Wednesday, November 18, 2009

All Things Considered: "Story Specialists: Doctors Who Write"

NPR's All Things Considered had a story entitled "Story Specialists: Doctors Who Write." It features one of the internists here at Stanford, Abraham Verghese, who has been absolutely wonderful to work with when he does make the occasional foray into pre-clerkship curriculum (one of his priorities is the medicine clerkship). His first novel, My Own Country, dealt with his experiences practicing medicine in rural Tennessee as the AIDS crisis was emerging on the landscape. The story link has an excerpt from his most recent novel, Cutting For Stone.

Dr. Verghese discusses the link between stories and medicine:
"I think narrative is huge in medicine," Verghese says. He adds that if you listen carefully, you will hear clues needed to make a diagnosis: "It's very rare that some extra piece of knowledge in my brain solves the puzzle. Much more often it's the fact that the story I am hearing resonates with my collection of stories. Or there is an element in that story that reminds of something in my catalog of stories, and I go seek out the other element."

This "catalog of stories" is called "illness scripts", which are basically pattern recognition to figure out what is wrong with a patient based on their presentation. For example, say someone comes in with chest pain. A 60-year-old overweight male smoker who presents with chest pain is much more likely to get worked up for a MI than a 20-year-old female athlete who presents with chest pain. Is it possible that the 20-year-old female is having a heart attack? It's possible, but less likely than a bunch of other things (most common include musculoskeletal, psychogenic, or respiratory conditions). Illness scripts also allow you to ask more focused, specific questions to narrow down the options (you are "seek[ing] out the other element").

As the students gain more medical knowledge and expertise, they increase the number of illness scripts they have in their heads; otherwise, there's not really a good way to organize the staggering amount of information that they have to remember. We like to teach students to get the patient's story, but in the end they have to do something with it in order to help.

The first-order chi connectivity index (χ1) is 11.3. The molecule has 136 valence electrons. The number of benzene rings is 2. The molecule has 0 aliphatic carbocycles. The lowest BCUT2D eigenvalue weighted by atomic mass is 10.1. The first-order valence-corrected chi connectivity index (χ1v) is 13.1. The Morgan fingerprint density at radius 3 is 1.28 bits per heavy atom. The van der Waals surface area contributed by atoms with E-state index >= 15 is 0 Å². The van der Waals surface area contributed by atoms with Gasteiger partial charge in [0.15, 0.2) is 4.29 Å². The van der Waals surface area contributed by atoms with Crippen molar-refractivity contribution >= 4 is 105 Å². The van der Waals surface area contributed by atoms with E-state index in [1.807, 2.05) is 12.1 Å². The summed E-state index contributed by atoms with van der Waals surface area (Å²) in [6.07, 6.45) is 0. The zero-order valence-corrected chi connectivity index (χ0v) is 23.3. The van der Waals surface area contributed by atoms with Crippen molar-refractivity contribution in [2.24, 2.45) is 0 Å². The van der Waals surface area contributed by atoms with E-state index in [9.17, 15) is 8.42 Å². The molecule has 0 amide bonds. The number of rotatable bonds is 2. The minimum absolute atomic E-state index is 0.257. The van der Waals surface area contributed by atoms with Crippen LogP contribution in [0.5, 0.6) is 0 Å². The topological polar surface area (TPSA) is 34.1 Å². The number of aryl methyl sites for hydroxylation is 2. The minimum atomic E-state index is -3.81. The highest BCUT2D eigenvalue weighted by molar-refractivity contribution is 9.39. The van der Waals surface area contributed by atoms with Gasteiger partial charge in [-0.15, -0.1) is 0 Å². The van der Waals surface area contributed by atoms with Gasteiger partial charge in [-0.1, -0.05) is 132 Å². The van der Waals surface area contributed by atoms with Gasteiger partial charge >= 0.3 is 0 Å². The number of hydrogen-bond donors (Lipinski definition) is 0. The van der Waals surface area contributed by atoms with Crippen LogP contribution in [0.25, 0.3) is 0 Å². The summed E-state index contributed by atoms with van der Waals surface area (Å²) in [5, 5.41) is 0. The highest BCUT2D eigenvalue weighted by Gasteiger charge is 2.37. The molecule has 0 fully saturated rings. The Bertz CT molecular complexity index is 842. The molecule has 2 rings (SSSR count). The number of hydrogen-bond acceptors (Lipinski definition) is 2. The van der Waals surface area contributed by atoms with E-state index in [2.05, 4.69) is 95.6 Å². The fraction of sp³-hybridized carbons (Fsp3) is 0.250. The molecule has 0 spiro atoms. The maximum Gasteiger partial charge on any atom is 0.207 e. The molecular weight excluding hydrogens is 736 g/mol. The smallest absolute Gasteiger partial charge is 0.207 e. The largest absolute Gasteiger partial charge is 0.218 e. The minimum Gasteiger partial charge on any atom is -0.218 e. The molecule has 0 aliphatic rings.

I forgot to mention that one of the downsides of illness scripts is that they are built by the physician's own clinical experience. When you are exposed to a wide variety of experiences, the illness scripts tend to be pretty solid. However, if you are exposed to unorthodox cases, the illness scripts tend not to be as general as they should be.

For example, if you are, say, working at a academic / research medical center, you may see rare cases of certain disorders. Take that 20-year-old female athlete with chest pain; let's say that she was sent home after observation but collapsed the next day from cardiac arrest, with the cause being hypertrophic cardiomyopathy (HOCM). If you are an experienced clinician with 25 years of medicine under your belt, you might be able to chalk that up to an anomaly. However, if you are a clerkship student, or even a resident, this may be such an impactful experience that for the next 10 years, any patient under 40 with chest pain you recommend an echocardiogram ($$) as part of their general workup. This is not an entirely bad decision, as it can prevent additional deaths from cardiac disorders; however, it is not a cost-efficient way to practice medicine, nor is it very fruitful in terms of outcomes, since HOCM is only present in 0.16 to 0.29% of the entire general population. And in cases where the diagnostic procedure from a faulty illness script is invasive, expensive, or difficult, the stakes are higher.

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